Further information

New Zealand Orange Roughy Fishery

Since its origin in the early 1980s, the orange roughy fishery (Hoplostethus atlanticus) has followed a characteristic pattern of deep-sea fisheries: a sequential exploitation using fleets deploying a technological force far too important with regard to the vulnerability of the targeted stocks.

The species, which can live up to 150 years and reaches sexual maturity between 20 and 40 years, withstanded very quickly stocks collapses. Since the establishment in 1983 of a highly supervised fisheries management system based on individual transferable quotas (ITQs), Orange roughy stocks in New Zealand have stabilized at very low levels.

The fishery is still not “sustainable”, as the gear used – the bottom trawl (now prohibited in the EU beyond 800 meters) – operates in areas with deep, millennial corals.

During the MSC assessment of this fishery, many scientific reports were ignored: one showing that the by-catch in the fishery was under-estimated by 40% and that the actual catch was 2.7 times official catches. [2] Another showed that marine protected areas had been established outside fishing grounds. [3] Others reported specifically the impact of bottom trawl fisheries in New Zealand [4] and on benthic communities in general. [5]

Deep-sea fisheries in New Zealand

New Zealand is the first fishing country in terms of deep species. [6] These catches are exported massively to a value of nearly 650 million euros annually. [7] The goal of the Deepwater Group, which since 2005 includes all New Zealand owners of deep-sea quotas, [8] is “to be recognized for supervising the best-managed deep-sea fisheries in the world.” [9] [10] In a close partnership since 2010 with the Ministry of Primary Industries aimed at “optimizing the management of deep-sea fisheries” [10] were implemented a Deepwater plan ” [11], research and observation programs, and” benthic protection areas “. At the same time, the Deepwater Group adopted a certification strategy for all its fisheries by the MSC, which they consider to be the most reliable label. Currently, 75% of the catch are certified or under evaluation, and the Deepwater Group’s deep-sea fisheries that do not meet the certification criteria are subject to Fishery Improvement Plans. [12]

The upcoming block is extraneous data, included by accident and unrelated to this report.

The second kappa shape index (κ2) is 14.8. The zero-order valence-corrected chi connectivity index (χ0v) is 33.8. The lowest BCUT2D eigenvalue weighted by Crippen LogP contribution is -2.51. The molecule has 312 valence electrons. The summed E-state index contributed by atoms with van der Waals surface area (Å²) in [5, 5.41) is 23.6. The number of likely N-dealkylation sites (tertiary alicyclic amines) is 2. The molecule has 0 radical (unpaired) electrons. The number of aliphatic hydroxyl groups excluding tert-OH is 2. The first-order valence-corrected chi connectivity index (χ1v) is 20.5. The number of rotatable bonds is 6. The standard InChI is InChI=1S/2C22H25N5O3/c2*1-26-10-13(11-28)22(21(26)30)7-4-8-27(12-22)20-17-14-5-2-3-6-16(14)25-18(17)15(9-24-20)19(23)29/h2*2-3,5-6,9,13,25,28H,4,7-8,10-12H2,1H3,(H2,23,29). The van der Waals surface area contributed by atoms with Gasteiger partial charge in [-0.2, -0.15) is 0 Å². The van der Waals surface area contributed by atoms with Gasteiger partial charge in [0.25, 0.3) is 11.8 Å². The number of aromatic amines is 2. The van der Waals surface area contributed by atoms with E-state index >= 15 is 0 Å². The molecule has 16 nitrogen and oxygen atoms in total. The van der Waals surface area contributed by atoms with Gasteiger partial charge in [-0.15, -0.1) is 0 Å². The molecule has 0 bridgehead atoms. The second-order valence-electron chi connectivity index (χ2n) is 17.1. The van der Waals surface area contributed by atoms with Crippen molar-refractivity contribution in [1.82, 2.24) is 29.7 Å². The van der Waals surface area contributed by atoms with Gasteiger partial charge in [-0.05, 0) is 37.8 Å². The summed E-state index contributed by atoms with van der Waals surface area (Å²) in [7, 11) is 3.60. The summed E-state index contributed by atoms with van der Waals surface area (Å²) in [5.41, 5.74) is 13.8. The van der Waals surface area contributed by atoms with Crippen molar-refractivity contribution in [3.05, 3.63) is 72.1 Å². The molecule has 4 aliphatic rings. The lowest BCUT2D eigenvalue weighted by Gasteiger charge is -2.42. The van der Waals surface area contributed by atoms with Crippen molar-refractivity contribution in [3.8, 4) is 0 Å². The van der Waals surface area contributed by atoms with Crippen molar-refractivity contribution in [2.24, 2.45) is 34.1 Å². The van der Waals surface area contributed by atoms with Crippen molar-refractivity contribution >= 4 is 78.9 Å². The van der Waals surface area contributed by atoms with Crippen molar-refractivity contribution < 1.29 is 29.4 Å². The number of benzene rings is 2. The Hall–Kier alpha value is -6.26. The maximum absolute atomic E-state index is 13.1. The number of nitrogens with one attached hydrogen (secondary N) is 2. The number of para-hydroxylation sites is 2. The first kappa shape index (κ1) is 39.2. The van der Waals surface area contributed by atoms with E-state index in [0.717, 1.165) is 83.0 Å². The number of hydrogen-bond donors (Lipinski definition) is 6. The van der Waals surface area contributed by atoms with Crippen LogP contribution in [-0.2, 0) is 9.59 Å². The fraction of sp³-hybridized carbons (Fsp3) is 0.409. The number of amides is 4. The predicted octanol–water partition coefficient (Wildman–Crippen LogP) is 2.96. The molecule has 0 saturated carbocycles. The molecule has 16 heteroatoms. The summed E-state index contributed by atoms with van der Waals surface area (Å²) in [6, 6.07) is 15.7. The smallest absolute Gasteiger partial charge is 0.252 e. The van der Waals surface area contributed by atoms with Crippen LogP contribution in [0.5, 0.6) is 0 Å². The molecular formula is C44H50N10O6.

Recently, a leaked WWF report seriously questioned the “sustainable fishing” MSC label, created by WWF itself and Unilever in 1997. WWF accuses the MSC of many irregularities in the evaluation of tuna fisheries in The Indian Ocean. [13]

Since its inception, the MSC has sought to increase the volumes of certified fish, particularly among species of high commercial value such as tuna, salmon, or white-fleshed fish (cod, hake, hoki). [14] Many controversial fisheries have been certified by the MSC, such as New Zealand hoki, Antarctic krill, toothfish, swordfish, etc. [15]

This tendency to certify at all costs is linked to the choice of the MSC to establish partnerships with large companies in demand for labeled fish. For example, McDonald’s, IKEA, Iglo, Findus, Carrefour, Sodexo, KLM, Quick, Sheba and Whiskas (Mars Petcare Group) have already turned towards an MSC-certified fish supply in order to get a “green image” but especially for the competitive advantage of the eco-label in the international seafood market.

In the end, most MSC certified fisheries are industrial and from northern countries. Only a few fisheries in Southern countries targeting species of high commercial value and intended for export (such as tuna) are certified. [16]



[1] Clark (2001) Are deepwater fisheries sustainable? The example of orange roughy (Hoplostethus atlanticus) in New Zealand. Fisheries Research 51: 123-135.

[2] Simmons, et al. (2016) Reconstruction of marine fisheries catches for New Zealand (1950-2010). Working Paper # 2015 – 87, Sea Around Us, Vancouver (CA). 63 p.

[3] Rieser, et al. (2013) Trawl fisheries, catch shares and the protection of benthic marine ecosystems: has ownership generated incentives for seafloor stewardship? Marine Policy 40: 75-83.

[4] Gianni and Bos (2012) Protecting ecologically and biologically significant areas (EBSAs): Lessons learned from the implementation of a resolutions to protect deep-sea biodiversity. IMARES, Wageningen (NL). 95 p.

[5] Clark, et al. (2016) The impacts of deep-sea fisheries on benthic communities: a review. ICES J. Mar. Sci. 73 (1).

[6] Nouvian, et al. (2011) Ecological and socio-economic profile of deep-sea fisheries. BLOOM Association. 128 pp.


[8] The group owns 96% of the New Zealand deepwater quotas:





[13]; The original report is available at this link:


[15] The fisheries objected to are identified in two scientific papers: Christian, et al. (2013) A review of formal objections to Marine Stewardship Council fisheries certifications. Biological Conservation 161: 10-17. And Brown, et al. (2015) On the road to fisheries certification: The value of the Objectives Procedure in achieving the MSC sustainability standard. Fisheries Research: in press.

[16] Perez-Ramirez, et al. (2015) The Marine Stewardship Council certification in Latin America and the Caribbean: a review of experiments, potentials and pitfalls. Fisheries Research in